Lay out all of your options and seek expert advice before you sign a deal to buy a practice. It could save you a lot.
Jerry Hayes, O.D.
Like many optometrists, I think that buying a practice is a great way to add another location or to expand an existing practice. In fact, that's how I got started when I graduated from optometry school years ago.
But buying a small business isn't quite the straightforward exercise that purchasing something such as a piece of equipment is. (And that's particularly true if the practice you want to purchase is a C Corporation.) According to Ken Hicks, C.P.A., the single biggest mistake you can make is to buy stock in a C corporation instead of buying its assets. Following are reasons why you should heed this advice.
ILLUSTRATION BY PAINE
Who wants liability?
When you buy stock in a C corporation rather than its assets, you inherit the previous owner's liabilities. Assume you bought a well-run practice known as The Vision Clinic from the estate of a recently deceased optometrist But before your purchase (and totally unbeknownst to either party), the seller had mishandled the firing of a receptionist.
Because you bought the stock and maintained the original corporation, The Vision Clinic remains the same business entity in the eyes of the law. That means a disgruntled employee can sue The Vision Clinic, even though you're not the guilty party.
But can't a suit such as this occur even if you buy the assets? Yes, that's why it's a good idea to buy the assets and then move them to a new corporation. That way, an employee lodging a complaint against the previous owner would have to sue his original corporation, which no longer has assets.
I want to be clear here, this is not a way to use sophisticated legal tactics to get out of an obligation that is truly yours. On the contrary, you're trying to protect yourself from getting ensnared in a legal nightmare that you had nothing to do with.
Don't lose your deductions
You lose tax deductions on the purchase of assets. Unfortunately, you can't take any of the usual tax write offs on equipment and inventory when you buy stock in a C corporation -- at least not until you sell the stock or it becomes worthless. That distinction alone can cost you tens of thousands of dollars in tax savings.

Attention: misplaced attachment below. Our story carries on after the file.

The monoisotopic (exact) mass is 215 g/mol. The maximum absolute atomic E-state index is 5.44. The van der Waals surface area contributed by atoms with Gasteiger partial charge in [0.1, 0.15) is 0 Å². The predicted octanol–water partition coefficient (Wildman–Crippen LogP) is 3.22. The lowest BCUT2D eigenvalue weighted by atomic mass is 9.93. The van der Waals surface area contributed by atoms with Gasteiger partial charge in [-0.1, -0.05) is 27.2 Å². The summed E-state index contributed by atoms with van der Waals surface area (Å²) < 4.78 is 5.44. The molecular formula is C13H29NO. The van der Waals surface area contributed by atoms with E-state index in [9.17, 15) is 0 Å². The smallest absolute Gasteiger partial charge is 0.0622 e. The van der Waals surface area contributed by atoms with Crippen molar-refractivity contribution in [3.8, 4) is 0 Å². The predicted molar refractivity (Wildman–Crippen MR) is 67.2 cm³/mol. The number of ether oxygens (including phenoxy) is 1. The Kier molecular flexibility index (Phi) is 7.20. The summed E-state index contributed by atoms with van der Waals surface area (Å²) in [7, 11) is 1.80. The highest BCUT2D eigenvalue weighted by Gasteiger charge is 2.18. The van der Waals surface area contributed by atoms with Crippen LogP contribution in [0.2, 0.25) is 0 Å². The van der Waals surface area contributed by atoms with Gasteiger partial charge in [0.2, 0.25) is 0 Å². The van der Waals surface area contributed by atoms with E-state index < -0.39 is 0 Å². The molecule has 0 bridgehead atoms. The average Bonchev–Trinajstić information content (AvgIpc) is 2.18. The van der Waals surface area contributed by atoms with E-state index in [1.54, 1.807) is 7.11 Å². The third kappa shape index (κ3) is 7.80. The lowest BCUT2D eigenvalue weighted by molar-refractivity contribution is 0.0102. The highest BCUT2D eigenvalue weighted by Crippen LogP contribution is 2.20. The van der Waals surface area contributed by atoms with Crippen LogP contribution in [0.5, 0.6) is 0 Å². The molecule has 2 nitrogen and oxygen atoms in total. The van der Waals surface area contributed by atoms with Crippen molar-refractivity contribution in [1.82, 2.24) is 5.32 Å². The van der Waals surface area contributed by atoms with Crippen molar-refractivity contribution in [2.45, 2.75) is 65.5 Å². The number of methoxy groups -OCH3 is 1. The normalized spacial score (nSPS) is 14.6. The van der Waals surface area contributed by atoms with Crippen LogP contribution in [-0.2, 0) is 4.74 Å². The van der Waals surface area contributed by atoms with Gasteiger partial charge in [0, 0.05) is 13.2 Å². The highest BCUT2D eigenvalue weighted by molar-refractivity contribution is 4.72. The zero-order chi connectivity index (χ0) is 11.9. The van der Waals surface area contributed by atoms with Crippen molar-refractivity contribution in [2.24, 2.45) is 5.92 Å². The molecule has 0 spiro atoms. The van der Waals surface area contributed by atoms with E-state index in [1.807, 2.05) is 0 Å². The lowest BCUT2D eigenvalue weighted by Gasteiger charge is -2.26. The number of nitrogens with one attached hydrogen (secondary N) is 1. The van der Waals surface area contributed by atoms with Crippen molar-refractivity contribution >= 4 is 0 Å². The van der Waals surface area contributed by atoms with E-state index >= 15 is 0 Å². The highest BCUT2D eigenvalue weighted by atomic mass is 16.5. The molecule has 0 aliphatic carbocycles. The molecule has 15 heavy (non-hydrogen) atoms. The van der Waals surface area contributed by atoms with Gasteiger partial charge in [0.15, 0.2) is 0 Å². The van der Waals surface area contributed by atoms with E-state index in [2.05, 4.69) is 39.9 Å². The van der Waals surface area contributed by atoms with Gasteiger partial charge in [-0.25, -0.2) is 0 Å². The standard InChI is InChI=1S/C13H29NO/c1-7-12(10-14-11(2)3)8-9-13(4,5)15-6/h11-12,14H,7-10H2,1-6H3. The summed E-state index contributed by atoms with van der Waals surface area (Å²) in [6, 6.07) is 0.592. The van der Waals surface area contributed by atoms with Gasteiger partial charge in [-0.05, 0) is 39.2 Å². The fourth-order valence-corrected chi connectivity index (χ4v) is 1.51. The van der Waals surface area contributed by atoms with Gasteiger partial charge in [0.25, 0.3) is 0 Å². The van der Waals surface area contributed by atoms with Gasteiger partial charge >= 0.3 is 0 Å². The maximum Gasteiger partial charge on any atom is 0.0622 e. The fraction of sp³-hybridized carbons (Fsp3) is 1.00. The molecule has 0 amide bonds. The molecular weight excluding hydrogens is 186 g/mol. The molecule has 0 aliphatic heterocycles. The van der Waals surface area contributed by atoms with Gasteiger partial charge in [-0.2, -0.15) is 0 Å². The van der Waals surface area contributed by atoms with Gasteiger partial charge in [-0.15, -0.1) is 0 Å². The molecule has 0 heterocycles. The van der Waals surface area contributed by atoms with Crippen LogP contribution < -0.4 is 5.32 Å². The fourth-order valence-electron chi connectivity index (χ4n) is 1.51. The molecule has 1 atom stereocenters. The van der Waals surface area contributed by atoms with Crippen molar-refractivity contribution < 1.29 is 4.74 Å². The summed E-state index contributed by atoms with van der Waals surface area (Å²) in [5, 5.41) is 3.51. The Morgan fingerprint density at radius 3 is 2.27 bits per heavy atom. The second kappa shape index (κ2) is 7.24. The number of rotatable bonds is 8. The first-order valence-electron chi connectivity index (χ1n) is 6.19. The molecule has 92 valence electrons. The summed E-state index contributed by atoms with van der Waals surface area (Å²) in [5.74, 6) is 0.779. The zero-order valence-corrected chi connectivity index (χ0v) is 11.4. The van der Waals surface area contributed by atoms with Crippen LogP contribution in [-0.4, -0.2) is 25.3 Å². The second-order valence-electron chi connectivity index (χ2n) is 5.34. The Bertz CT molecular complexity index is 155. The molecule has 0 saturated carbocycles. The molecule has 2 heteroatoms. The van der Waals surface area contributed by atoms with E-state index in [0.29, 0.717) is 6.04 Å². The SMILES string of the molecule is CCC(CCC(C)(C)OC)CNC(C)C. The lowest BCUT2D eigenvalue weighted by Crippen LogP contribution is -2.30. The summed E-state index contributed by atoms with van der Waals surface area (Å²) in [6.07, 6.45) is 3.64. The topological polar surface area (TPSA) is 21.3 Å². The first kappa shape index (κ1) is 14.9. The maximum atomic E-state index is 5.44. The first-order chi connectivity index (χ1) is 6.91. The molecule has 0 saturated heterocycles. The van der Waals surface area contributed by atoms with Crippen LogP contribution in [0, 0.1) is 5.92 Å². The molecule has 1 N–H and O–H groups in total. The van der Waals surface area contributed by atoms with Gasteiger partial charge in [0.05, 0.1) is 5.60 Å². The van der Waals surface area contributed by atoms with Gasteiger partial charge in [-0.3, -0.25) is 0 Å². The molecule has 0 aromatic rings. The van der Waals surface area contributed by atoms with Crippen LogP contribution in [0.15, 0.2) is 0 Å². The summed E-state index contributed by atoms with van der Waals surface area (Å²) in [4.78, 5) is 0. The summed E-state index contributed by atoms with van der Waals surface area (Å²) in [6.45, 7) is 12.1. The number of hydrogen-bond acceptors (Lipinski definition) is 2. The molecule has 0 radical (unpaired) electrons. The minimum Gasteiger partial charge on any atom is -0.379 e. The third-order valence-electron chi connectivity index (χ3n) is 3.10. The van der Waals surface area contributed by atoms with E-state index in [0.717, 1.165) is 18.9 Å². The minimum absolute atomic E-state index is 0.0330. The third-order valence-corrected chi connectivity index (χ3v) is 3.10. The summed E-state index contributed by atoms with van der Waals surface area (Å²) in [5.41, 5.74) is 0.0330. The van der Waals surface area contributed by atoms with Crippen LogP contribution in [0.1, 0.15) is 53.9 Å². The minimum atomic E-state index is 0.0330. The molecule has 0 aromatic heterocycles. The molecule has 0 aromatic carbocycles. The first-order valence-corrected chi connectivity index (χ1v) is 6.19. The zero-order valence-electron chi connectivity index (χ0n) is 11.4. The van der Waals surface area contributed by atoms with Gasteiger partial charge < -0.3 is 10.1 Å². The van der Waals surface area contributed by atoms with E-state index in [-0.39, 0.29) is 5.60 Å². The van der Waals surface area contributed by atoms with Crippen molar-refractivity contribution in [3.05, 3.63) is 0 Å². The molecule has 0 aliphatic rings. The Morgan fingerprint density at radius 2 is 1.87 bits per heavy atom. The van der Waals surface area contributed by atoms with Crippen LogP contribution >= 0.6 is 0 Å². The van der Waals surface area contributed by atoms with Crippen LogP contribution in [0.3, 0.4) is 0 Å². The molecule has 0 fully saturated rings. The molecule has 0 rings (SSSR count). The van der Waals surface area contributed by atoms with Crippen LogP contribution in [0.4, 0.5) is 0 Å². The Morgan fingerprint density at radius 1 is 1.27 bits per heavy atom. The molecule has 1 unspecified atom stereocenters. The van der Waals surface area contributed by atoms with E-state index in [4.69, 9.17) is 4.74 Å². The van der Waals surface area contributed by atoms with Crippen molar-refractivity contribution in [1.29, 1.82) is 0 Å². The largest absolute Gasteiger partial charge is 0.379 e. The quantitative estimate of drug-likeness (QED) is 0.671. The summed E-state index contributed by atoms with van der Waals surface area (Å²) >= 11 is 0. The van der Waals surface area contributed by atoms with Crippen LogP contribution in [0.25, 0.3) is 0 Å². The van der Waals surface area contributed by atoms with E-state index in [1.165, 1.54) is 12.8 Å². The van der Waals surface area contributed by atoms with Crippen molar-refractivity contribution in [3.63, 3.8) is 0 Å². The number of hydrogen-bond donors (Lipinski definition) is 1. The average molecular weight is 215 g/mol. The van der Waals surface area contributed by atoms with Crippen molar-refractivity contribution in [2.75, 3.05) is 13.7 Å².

You lose tax deductions on interest. As we all know, you can fully deduct interest payments on business loans used to purchase assets in a practice. However, interest paid on a loan for the purchase of C corporation stock is only deductible to the extent that you have offsetting investment income. Therefore, if you're paying 5% interest on a $500,000 loan ($25,000 each year) and you earn $1,000 in interest income, then you could only deduct $1,000 -- not the full $25,000 in interest you paid.
Expert advice pays
While the acquisition of a C corporation can seem particularly complex, even the sale of simple proprietorships and S corporations contains a number of important tax considerations for both buyer and seller regarding the allocation of good will and deductible assets. For that reason, it's smart to have a knowledgeable C.P.A. or tax attorney to help you structure the deal before you sign anything.
THE RESOURCE FOR THIS ARTICLE WAS KEN HICKS, C.P.A., OF VICKSBURG, MS. HIS FIRM WORKS WITH OPTOMETRISTS ON TAX AND PRACTICE ACQUISITION MATTERS IN 26 STATES. YOU CAN REACH HIM AT
Optometric Management, Issue: May 2005